Doctors at UB's Concussion Management Clinic hope their research teach fellow health care professionals how to better handle this type of injury and help with treatment and recovery of affected individuals. Time Warner Cable News reporter Rebecca Vogt gets into the minds of researchers as they presented their findings this weekend.
BUFFALO, N.Y. -- For St. Francis High School nurse Luann Starzynski, dealing with concussions is a daily occurrence.
"A lot of athletes - we have about 40, 50 every year that are recovering from concussion either inside of school or outside," said Starzynski.
With so many students affected, she wants to stay up-to-date on this physiological injury. She joined fellow health care professionals at UB South Saturday for a conference put on by the school's Concussion Management Clinic. During the event, researchers stressed the importance of conducting physical exams to identify additional injuries.
"Things doctors are all trained to do in medical school," said Dr. Barry Willer. "It's stuff they take for granted. They would do it with any other patient but for some reason or other they don't realize they should do it with a patient with concussion."
The clinic also makes strides by establishing a baseline for recovery through a treadmill test. Concussions typically limit a person's ability to exercise.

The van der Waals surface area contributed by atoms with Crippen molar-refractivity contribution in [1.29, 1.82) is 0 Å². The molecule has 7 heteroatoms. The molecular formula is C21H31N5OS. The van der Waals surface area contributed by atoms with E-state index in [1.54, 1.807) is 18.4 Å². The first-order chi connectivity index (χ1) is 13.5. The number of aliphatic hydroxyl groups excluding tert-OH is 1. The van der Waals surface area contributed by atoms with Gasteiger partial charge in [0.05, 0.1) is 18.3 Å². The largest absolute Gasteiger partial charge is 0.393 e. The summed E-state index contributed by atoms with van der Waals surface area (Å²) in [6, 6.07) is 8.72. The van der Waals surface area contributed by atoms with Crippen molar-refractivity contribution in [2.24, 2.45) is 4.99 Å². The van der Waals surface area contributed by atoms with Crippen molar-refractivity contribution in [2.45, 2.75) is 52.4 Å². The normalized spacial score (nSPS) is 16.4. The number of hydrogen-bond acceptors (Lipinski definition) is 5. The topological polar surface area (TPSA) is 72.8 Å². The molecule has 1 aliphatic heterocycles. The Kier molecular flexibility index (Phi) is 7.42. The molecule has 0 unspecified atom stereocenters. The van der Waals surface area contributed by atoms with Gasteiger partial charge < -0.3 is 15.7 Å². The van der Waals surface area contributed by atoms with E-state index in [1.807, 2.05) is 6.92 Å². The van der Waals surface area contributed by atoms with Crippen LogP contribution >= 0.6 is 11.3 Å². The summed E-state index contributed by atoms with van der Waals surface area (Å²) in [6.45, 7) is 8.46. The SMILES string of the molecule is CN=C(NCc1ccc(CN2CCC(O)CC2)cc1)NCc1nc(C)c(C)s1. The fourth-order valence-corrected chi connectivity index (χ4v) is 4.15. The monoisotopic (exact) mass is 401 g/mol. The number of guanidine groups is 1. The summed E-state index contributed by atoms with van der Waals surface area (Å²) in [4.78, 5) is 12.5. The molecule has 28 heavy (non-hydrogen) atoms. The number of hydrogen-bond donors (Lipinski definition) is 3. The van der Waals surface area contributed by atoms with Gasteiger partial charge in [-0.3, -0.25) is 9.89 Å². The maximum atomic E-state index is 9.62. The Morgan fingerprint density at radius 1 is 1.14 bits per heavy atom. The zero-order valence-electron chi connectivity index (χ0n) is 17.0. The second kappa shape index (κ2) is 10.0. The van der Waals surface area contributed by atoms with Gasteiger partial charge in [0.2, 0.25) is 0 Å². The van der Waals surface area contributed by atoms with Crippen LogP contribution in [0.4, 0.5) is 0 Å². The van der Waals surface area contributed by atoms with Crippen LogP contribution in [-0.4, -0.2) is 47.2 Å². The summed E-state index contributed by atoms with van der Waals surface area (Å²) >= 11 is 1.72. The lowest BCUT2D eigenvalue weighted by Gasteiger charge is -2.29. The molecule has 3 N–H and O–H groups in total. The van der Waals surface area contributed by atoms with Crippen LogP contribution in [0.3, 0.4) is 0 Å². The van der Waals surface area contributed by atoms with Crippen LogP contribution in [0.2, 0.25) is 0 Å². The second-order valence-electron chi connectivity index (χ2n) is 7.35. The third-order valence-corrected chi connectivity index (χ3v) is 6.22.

"Put them on a treadmill, slowly introduce more and more workload until we see where the exercise intolerance is," Dr. Willer said. "We can treat you with any kind of exercise as long as that exercise is below that intolerance level. We know we're safe and we know they're going to get better faster."
This gradual-activity model is something Dr. Willer and his partner Dr. John Leddy have pioneered compared to past views of letting a patient rest until symptoms resolve.
Starzynski said, "We're finding that a couple days - not necessarily out of school - but a slower pace for them really does work wonders."
Starzynski explained she educates teachers and coaches about the importance of checking out and later, checking in on concussed students. But despite all this research, Dr. Willer added there's still so much more to be done in this field.
"It's complicated... For every question we answer in our research it raises two more we didn't think of before. It's a never ending battle - one we're delighted to be a part of," said Dr. Willer.